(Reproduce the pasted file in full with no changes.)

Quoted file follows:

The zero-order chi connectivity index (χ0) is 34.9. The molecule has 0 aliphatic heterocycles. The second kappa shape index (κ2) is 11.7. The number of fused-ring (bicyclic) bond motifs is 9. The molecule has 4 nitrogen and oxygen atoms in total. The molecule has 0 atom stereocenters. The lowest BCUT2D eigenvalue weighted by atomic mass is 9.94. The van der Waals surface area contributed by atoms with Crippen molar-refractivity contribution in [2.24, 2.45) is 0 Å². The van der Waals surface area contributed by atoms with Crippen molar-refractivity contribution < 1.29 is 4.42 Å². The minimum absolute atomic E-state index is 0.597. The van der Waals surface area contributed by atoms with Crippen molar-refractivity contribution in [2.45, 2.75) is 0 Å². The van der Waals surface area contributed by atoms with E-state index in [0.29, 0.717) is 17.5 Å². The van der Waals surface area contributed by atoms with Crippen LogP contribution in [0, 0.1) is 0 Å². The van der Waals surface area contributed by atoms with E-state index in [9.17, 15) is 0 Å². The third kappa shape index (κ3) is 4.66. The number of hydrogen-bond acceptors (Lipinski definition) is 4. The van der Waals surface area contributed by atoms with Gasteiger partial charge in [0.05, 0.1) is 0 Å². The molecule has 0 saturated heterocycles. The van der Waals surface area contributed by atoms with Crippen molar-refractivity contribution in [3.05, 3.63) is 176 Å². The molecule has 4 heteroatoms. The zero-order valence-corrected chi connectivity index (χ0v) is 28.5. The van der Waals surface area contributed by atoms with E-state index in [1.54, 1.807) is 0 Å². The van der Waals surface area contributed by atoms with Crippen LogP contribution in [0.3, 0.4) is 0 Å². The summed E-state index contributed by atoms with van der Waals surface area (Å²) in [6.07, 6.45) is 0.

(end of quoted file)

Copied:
The zero-order chi connectivity index (χ0) is 34.9. The molecule has 0 aliphatic heterocycles. The second kappa shape index (κ2) is 11.7. The number of fused-ring (bicyclic) bond motifs is 9. The molecule has 4 nitrogen and oxygen atoms in total. The molecule has 0 atom stereocenters. The lowest BCUT2D eigenvalue weighted by atomic mass is 9.94. The van der Waals surface area contributed by atoms with Crippen molar-refractivity contribution in [2.24, 2.45) is 0 Å². The van der Waals surface area contributed by atoms with Crippen molar-refractivity contribution < 1.29 is 4.42 Å². The minimum absolute atomic E-state index is 0.597. The van der Waals surface area contributed by atoms with Crippen molar-refractivity contribution in [2.45, 2.75) is 0 Å². The van der Waals surface area contributed by atoms with E-state index in [0.29, 0.717) is 17.5 Å². The van der Waals surface area contributed by atoms with Crippen LogP contribution in [0, 0.1) is 0 Å². The van der Waals surface area contributed by atoms with E-state index in [9.17, 15) is 0 Å². The third kappa shape index (κ3) is 4.66. The number of hydrogen-bond acceptors (Lipinski definition) is 4. The van der Waals surface area contributed by atoms with Gasteiger partial charge in [0.05, 0.1) is 0 Å². The molecule has 0 saturated heterocycles. The van der Waals surface area contributed by atoms with Crippen molar-refractivity contribution in [3.05, 3.63) is 176 Å². The molecule has 4 heteroatoms. The zero-order valence-corrected chi connectivity index (χ0v) is 28.5. The van der Waals surface area contributed by atoms with E-state index in [1.54, 1.807) is 0 Å². The van der Waals surface area contributed by atoms with Crippen LogP contribution in [0.3, 0.4) is 0 Å². The summed E-state index contributed by atoms with van der Waals surface area (Å²) in [6.07, 6.45) is 0.